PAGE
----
Around the Horn: Turnover at backstop

Around the Horn: Catcher

For years, catchers have reported to Spring Training with pitchers earlier than the rest of the team. And this year that's especially a good thing as many teams have new No. 1 backstops who will need to learn new pitching staffs -- and vice versa.

It stands to reason that baseball's most demanding position should see more turnover from one season to the next than most roster spots. Even so, 2007 shapes up as one of considerable change at catcher as at least 13 and perhaps as many as half of the 30 teams will begin the season with a starting backstop who was not that team's Opening Day starter last season.

This is not your routine changing of the shin guards. Several prominent veterans have new addresses and a crop of up-and-coming youngsters who earned the inside track to No. 1 status last season led to shuffling behind the plate on a scale not seen in recent years.

Three former All-Star catchers have changed teams since last season ended -- Johnny Estrada is in Milwaukee after spending last season with Arizona, Mike Lieberthal left Philadelphia for the Dodgers and Mike Piazza moved north to Oakland from San Diego.

Other starters or part-time starters who found new teams this winter include Rod Barajas (Phillies), Jason LaRue (Royals), Bengie Molina (Giants), Paul Bako (Orioles) and Toby Hall (White Sox).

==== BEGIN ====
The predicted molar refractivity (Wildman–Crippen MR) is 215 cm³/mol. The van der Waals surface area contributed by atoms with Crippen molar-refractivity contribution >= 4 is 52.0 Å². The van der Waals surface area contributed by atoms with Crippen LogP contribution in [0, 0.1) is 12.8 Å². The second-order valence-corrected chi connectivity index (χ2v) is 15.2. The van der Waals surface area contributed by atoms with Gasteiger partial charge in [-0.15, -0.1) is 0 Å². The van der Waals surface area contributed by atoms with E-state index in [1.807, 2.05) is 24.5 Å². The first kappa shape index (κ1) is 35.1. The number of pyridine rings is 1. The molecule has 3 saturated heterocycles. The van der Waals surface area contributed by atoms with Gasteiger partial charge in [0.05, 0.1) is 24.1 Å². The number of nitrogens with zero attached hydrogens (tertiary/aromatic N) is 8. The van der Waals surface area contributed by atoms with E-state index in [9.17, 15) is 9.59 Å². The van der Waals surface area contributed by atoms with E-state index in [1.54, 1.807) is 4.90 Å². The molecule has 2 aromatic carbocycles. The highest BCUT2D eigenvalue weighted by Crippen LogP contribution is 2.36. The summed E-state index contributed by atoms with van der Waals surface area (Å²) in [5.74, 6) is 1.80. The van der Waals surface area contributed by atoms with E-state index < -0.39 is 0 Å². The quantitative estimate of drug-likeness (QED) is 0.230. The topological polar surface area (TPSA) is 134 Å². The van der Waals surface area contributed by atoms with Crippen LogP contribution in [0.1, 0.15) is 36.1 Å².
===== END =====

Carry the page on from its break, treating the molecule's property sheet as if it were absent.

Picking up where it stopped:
In the National League West, all five teams could open the 2007 season with starting catchers who weren't in the lineup on Opening Day 2006: Chris Snyder with the Diamondbacks, Josh Bard or Rob Bowen with the Padres, Russell Martin with the Dodgers, Chris Iannetta with the Rockies and Molina with San Francisco.

Molina's departure from Toronto left the No. 1 spot open to holdover Gregg Zaun, while Estrada's move from the Diamondbacks to Milwaukee left a clear path to the top spot for Snyder in Arizona and bumped long-time starter Damian Miller to backup status with the Brewers.

Last winter, Zaun believed he was the Blue Jays' primary catcher as late as February, when Toronto then decided to switch gears shortly before pitchers and catchers reported to Spring Training. The Jays signed free-agent Molina -- immediately pushing Zaun into a backup role.

This time Zaun has a two-year, $7.25 million deal in hand from Toronto.

"This is always where I wanted to be," said Zaun, Toronto's starter during 2004-05. "I can't tell you how much I feel at home here.


Remaining Schedule
Catchers: Turnover at backstop
Corner IF: Infusion of youth at third
Middle IF: Lots of new combos
Outfielders: Revolving doors
Starters: Many seeking to rebound
Bullpen: Closers eye comebacks
DH/Bench: Depth can deliver success

"This is where my career turned around. I was kind of just spinning my wheels as a Major League player for a long time. I got an opportunity to get out there [with the Jays] and really find out what kind of player I could be. I always thought I had an idea, but it wasn't until I became a Blue Jay that I really knew."

Zaun's situation is not the only catching change that didn't involve a change of teams.

Miller, 37, will be backing up for the first time since 1998.

"At this point in my career, I knew it was only a matter of time before my load would change," Miller said. "I just didn't expect it to happen so fast. Johnny's going to catch. That's the deal. It's a different mind-set, that's for sure. The last seven, eight years, I've gone to camp as the No. 1 catcher. That's nice. You walk around knowing your role, and you have a lot of confidence. Now it's going to be different."